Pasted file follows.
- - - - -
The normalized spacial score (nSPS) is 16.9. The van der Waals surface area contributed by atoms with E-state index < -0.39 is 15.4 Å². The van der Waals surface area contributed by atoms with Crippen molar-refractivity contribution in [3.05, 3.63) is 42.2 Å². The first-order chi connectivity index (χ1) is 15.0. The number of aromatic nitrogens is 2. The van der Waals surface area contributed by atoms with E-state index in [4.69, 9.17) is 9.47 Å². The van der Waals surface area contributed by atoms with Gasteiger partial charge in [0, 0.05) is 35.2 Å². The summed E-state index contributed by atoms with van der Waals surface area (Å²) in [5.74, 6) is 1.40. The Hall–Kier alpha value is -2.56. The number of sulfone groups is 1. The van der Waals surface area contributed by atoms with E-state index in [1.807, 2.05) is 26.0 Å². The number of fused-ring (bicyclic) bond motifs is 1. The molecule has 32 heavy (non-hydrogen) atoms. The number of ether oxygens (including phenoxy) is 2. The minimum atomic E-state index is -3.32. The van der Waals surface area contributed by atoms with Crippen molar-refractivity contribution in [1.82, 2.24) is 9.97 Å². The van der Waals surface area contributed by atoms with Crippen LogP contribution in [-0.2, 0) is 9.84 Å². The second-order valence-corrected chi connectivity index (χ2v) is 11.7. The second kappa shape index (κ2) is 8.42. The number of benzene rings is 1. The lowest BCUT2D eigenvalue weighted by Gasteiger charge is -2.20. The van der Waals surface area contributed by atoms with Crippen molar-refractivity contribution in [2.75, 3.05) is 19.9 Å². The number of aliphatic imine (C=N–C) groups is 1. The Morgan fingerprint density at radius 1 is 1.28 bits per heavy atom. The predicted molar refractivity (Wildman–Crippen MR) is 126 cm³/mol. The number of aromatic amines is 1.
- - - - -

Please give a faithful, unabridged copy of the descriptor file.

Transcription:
The normalized spacial score (nSPS) is 16.9. The van der Waals surface area contributed by atoms with E-state index < -0.39 is 15.4 Å². The van der Waals surface area contributed by atoms with Crippen molar-refractivity contribution in [3.05, 3.63) is 42.2 Å². The first-order chi connectivity index (χ1) is 15.0. The number of aromatic nitrogens is 2. The van der Waals surface area contributed by atoms with E-state index in [4.69, 9.17) is 9.47 Å². The van der Waals surface area contributed by atoms with Gasteiger partial charge in [0, 0.05) is 35.2 Å². The summed E-state index contributed by atoms with van der Waals surface area (Å²) in [5.74, 6) is 1.40. The Hall–Kier alpha value is -2.56. The number of sulfone groups is 1. The van der Waals surface area contributed by atoms with E-state index in [1.807, 2.05) is 26.0 Å². The number of fused-ring (bicyclic) bond motifs is 1. The molecule has 32 heavy (non-hydrogen) atoms. The number of ether oxygens (including phenoxy) is 2. The minimum atomic E-state index is -3.32. The van der Waals surface area contributed by atoms with Crippen molar-refractivity contribution in [1.82, 2.24) is 9.97 Å². The van der Waals surface area contributed by atoms with Crippen LogP contribution in [-0.2, 0) is 9.84 Å². The second-order valence-corrected chi connectivity index (χ2v) is 11.7. The second kappa shape index (κ2) is 8.42. The number of benzene rings is 1. The lowest BCUT2D eigenvalue weighted by Gasteiger charge is -2.20. The van der Waals surface area contributed by atoms with Crippen molar-refractivity contribution in [2.75, 3.05) is 19.9 Å². The number of aliphatic imine (C=N–C) groups is 1. The Morgan fingerprint density at radius 1 is 1.28 bits per heavy atom. The predicted molar refractivity (Wildman–Crippen MR) is 126 cm³/mol. The number of aromatic amines is 1.